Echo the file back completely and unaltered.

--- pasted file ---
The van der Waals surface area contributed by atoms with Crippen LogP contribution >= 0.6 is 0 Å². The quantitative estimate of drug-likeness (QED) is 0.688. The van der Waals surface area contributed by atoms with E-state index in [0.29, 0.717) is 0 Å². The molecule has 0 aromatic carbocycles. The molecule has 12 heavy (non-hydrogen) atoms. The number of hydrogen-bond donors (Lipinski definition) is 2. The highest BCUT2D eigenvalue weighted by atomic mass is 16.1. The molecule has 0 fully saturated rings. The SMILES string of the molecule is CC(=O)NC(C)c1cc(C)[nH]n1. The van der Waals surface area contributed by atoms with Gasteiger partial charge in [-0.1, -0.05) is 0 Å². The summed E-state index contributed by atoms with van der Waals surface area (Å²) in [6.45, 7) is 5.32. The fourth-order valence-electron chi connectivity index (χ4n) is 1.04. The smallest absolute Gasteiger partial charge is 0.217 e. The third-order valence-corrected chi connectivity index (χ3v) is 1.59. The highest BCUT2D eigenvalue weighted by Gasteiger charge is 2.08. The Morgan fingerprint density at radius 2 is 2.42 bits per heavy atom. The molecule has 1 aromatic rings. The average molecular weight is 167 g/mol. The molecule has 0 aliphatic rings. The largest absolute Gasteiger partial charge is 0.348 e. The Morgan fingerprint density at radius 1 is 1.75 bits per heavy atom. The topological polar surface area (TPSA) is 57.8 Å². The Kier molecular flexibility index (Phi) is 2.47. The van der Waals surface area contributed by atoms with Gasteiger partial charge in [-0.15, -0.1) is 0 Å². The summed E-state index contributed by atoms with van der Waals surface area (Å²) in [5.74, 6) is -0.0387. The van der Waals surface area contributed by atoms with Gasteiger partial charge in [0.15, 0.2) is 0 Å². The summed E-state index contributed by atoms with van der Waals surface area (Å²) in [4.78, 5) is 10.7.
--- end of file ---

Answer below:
The van der Waals surface area contributed by atoms with Crippen LogP contribution >= 0.6 is 0 Å². The quantitative estimate of drug-likeness (QED) is 0.688. The van der Waals surface area contributed by atoms with E-state index in [0.29, 0.717) is 0 Å². The molecule has 0 aromatic carbocycles. The molecule has 12 heavy (non-hydrogen) atoms. The number of hydrogen-bond donors (Lipinski definition) is 2. The highest BCUT2D eigenvalue weighted by atomic mass is 16.1. The molecule has 0 fully saturated rings. The SMILES string of the molecule is CC(=O)NC(C)c1cc(C)[nH]n1. The van der Waals surface area contributed by atoms with Gasteiger partial charge in [-0.1, -0.05) is 0 Å². The summed E-state index contributed by atoms with van der Waals surface area (Å²) in [6.45, 7) is 5.32. The fourth-order valence-electron chi connectivity index (χ4n) is 1.04. The smallest absolute Gasteiger partial charge is 0.217 e. The third-order valence-corrected chi connectivity index (χ3v) is 1.59. The highest BCUT2D eigenvalue weighted by Gasteiger charge is 2.08. The Morgan fingerprint density at radius 2 is 2.42 bits per heavy atom. The molecule has 1 aromatic rings. The average molecular weight is 167 g/mol. The molecule has 0 aliphatic rings. The largest absolute Gasteiger partial charge is 0.348 e. The Morgan fingerprint density at radius 1 is 1.75 bits per heavy atom. The topological polar surface area (TPSA) is 57.8 Å². The Kier molecular flexibility index (Phi) is 2.47. The van der Waals surface area contributed by atoms with Gasteiger partial charge in [-0.15, -0.1) is 0 Å². The summed E-state index contributed by atoms with van der Waals surface area (Å²) in [5.74, 6) is -0.0387. The van der Waals surface area contributed by atoms with Gasteiger partial charge in [0.15, 0.2) is 0 Å². The summed E-state index contributed by atoms with van der Waals surface area (Å²) in [4.78, 5) is 10.7.